I am currently preparing for a trip to India and central Asia. India has been a flashpoint for racial, ethnic and particularly religious tensions ever since the British partitioned it, you may recall that in 2008 166 people were killed by extremists when the Taj Mahal hotel in Delhi was attacked (once again, tourists were the target). Considering this, maybe I should be afraid but I am not, I am only excited. In fact I have on my desk before me a visa application for Pakistan, a country I would dearly love to visit despite its dubious (and largely unqualified) reputation as an “incubator of extremism”. Rather, the only thing that scares me about visiting Pakistan is the price of entry, £100 for a letter of invitation and a further £50 for the VISA with no guarantee that it will even be approved.

Travel-a-holic vs Travel-a-phobe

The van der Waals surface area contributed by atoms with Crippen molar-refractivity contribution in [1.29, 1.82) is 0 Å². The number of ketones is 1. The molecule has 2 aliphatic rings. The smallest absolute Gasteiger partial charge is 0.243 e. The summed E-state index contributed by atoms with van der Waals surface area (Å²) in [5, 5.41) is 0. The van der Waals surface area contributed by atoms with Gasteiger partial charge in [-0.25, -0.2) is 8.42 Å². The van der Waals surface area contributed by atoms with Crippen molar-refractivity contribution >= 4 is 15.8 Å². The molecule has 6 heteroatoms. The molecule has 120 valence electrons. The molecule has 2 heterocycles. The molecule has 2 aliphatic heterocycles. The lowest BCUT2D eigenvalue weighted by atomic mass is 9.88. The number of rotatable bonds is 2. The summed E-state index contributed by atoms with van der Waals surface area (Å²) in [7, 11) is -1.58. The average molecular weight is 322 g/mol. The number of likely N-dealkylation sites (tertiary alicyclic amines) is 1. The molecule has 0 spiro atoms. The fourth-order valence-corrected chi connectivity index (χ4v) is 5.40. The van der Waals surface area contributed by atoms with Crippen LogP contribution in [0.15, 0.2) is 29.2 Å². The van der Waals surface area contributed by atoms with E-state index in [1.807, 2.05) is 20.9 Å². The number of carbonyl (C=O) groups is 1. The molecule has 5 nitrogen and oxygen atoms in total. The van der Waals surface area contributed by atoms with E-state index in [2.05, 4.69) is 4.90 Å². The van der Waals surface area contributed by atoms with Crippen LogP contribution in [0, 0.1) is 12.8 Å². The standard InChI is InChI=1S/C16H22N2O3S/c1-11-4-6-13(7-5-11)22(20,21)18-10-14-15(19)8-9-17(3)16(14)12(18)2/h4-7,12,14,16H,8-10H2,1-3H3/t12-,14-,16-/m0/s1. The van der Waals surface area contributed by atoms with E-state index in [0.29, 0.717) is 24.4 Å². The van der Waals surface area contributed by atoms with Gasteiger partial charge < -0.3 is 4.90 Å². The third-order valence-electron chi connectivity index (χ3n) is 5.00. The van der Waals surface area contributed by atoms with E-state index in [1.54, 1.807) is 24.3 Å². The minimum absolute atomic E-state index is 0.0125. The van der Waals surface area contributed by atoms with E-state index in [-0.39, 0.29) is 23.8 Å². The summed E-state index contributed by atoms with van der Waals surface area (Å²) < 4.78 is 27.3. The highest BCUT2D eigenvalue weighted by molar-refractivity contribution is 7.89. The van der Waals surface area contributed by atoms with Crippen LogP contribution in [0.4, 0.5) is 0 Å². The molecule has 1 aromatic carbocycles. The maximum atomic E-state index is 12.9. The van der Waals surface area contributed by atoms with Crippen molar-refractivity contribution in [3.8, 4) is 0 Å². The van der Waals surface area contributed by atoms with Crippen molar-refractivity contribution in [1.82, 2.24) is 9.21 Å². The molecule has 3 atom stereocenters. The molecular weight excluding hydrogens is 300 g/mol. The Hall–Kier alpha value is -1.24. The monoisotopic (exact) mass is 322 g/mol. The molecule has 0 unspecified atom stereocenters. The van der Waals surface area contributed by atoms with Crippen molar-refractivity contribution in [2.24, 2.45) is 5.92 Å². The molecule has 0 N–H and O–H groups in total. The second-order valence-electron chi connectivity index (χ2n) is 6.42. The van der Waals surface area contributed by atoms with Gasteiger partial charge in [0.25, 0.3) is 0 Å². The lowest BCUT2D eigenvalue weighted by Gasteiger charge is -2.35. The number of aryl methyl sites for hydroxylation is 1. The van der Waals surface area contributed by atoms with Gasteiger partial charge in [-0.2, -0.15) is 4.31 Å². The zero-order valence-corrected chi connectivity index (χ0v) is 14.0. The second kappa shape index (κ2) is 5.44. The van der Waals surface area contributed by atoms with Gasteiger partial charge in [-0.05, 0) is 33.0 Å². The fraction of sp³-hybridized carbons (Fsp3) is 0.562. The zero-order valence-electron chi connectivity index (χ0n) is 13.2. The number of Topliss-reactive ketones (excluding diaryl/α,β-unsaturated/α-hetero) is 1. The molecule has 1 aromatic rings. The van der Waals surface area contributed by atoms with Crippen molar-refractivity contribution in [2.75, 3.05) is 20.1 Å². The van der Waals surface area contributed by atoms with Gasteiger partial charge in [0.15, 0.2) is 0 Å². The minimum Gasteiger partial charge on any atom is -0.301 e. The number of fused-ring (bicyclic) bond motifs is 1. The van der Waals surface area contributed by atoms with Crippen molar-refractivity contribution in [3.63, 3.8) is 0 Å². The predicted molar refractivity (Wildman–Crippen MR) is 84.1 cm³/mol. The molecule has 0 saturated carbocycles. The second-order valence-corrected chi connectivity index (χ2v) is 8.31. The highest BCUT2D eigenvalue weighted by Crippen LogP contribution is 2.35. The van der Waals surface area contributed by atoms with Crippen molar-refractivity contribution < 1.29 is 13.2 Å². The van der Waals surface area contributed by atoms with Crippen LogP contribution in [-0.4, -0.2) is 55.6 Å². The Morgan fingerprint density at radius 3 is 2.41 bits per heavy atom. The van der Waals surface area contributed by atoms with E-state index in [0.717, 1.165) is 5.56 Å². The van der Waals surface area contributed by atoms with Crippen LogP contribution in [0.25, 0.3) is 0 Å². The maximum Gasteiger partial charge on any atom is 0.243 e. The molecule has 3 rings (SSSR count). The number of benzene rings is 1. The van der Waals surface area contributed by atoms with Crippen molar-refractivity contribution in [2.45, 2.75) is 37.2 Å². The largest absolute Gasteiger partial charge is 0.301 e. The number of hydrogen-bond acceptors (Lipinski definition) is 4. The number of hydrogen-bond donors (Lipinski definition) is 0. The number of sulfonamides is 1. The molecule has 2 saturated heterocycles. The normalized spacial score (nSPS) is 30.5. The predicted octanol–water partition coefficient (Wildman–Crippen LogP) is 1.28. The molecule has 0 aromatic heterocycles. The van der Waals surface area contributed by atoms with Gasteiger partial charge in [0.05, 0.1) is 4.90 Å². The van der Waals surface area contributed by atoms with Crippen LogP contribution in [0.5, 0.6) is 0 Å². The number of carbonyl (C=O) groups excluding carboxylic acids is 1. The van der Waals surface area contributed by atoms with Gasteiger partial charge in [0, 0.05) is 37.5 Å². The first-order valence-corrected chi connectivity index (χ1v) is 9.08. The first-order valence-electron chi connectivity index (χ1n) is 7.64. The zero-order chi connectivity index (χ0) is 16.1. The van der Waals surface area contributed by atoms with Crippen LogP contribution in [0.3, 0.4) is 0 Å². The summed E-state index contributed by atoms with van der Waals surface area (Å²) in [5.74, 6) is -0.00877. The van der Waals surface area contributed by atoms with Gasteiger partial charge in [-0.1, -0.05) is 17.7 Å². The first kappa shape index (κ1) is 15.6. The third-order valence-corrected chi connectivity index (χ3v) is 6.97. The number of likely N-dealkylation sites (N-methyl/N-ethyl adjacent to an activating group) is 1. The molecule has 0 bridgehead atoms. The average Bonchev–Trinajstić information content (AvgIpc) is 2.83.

I don’t consider myself to be a brave person, I have fears like everybody else although granted maybe my fears are different from everybody elses. My fears are, to offer a few examples, approaching attractive girls whilst sober, spiders (illogical though it may be), dark, confined spaces & snakes. But I am not afraid of terrorism and I am not afraid to travel. If I do end up captive somewhere in the Middle East with my imminent beheading being beamed live to the world then have no doubt I will howl and scream and cry for my Mother and prayer to whatever God I may be accused of offending by my infidelity. I would love to say “I do not fear death, I ready for it” but I am not ready for it, I still feel incomplete and unfulfilled; I mean I’ve never even slept with one Miss World winner. I am simply making a rational decision not to let fear limit my life. Or maybe it’s just that my biggest fear of all is the fear of regrets.